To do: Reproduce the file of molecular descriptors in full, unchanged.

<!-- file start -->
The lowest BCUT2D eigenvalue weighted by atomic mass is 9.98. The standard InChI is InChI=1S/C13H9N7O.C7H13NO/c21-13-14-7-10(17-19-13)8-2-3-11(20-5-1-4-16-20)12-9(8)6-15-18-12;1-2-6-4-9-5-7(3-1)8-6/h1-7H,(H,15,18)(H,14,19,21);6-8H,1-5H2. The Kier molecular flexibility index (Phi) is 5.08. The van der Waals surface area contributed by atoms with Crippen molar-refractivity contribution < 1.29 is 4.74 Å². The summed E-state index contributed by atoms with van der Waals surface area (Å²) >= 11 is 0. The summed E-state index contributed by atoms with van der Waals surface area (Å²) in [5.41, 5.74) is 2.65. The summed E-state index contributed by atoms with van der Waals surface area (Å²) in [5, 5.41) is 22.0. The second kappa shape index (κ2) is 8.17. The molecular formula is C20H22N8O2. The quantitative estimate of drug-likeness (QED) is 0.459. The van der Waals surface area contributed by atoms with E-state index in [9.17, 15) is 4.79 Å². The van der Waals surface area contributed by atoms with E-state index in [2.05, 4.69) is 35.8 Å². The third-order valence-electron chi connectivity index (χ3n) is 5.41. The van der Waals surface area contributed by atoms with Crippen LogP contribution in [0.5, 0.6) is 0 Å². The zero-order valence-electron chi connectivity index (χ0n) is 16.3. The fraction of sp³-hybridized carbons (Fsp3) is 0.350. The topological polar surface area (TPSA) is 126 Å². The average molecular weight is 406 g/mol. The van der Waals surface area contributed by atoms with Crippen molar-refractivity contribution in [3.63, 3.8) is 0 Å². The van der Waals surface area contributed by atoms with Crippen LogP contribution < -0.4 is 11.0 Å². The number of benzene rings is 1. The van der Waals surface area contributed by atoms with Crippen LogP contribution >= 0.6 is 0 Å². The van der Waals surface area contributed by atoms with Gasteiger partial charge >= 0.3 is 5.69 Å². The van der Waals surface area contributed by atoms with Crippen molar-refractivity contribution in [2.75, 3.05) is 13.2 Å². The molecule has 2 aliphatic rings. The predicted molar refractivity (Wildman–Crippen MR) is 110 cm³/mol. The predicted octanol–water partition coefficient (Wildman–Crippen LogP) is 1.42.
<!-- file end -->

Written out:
The lowest BCUT2D eigenvalue weighted by atomic mass is 9.98. The standard InChI is InChI=1S/C13H9N7O.C7H13NO/c21-13-14-7-10(17-19-13)8-2-3-11(20-5-1-4-16-20)12-9(8)6-15-18-12;1-2-6-4-9-5-7(3-1)8-6/h1-7H,(H,15,18)(H,14,19,21);6-8H,1-5H2. The Kier molecular flexibility index (Phi) is 5.08. The van der Waals surface area contributed by atoms with Crippen molar-refractivity contribution < 1.29 is 4.74 Å². The summed E-state index contributed by atoms with van der Waals surface area (Å²) >= 11 is 0. The summed E-state index contributed by atoms with van der Waals surface area (Å²) in [5.41, 5.74) is 2.65. The summed E-state index contributed by atoms with van der Waals surface area (Å²) in [5, 5.41) is 22.0. The second kappa shape index (κ2) is 8.17. The molecular formula is C20H22N8O2. The quantitative estimate of drug-likeness (QED) is 0.459. The van der Waals surface area contributed by atoms with E-state index in [9.17, 15) is 4.79 Å². The van der Waals surface area contributed by atoms with E-state index in [2.05, 4.69) is 35.8 Å². The third-order valence-electron chi connectivity index (χ3n) is 5.41. The van der Waals surface area contributed by atoms with Crippen LogP contribution in [0.5, 0.6) is 0 Å². The zero-order valence-electron chi connectivity index (χ0n) is 16.3. The fraction of sp³-hybridized carbons (Fsp3) is 0.350. The topological polar surface area (TPSA) is 126 Å². The average molecular weight is 406 g/mol. The van der Waals surface area contributed by atoms with Crippen molar-refractivity contribution in [3.63, 3.8) is 0 Å². The van der Waals surface area contributed by atoms with Crippen LogP contribution < -0.4 is 11.0 Å². The number of benzene rings is 1. The van der Waals surface area contributed by atoms with Crippen LogP contribution >= 0.6 is 0 Å². The van der Waals surface area contributed by atoms with Gasteiger partial charge >= 0.3 is 5.69 Å². The van der Waals surface area contributed by atoms with Crippen molar-refractivity contribution in [2.75, 3.05) is 13.2 Å². The molecule has 2 aliphatic rings. The predicted molar refractivity (Wildman–Crippen MR) is 110 cm³/mol. The predicted octanol–water partition coefficient (Wildman–Crippen LogP) is 1.42.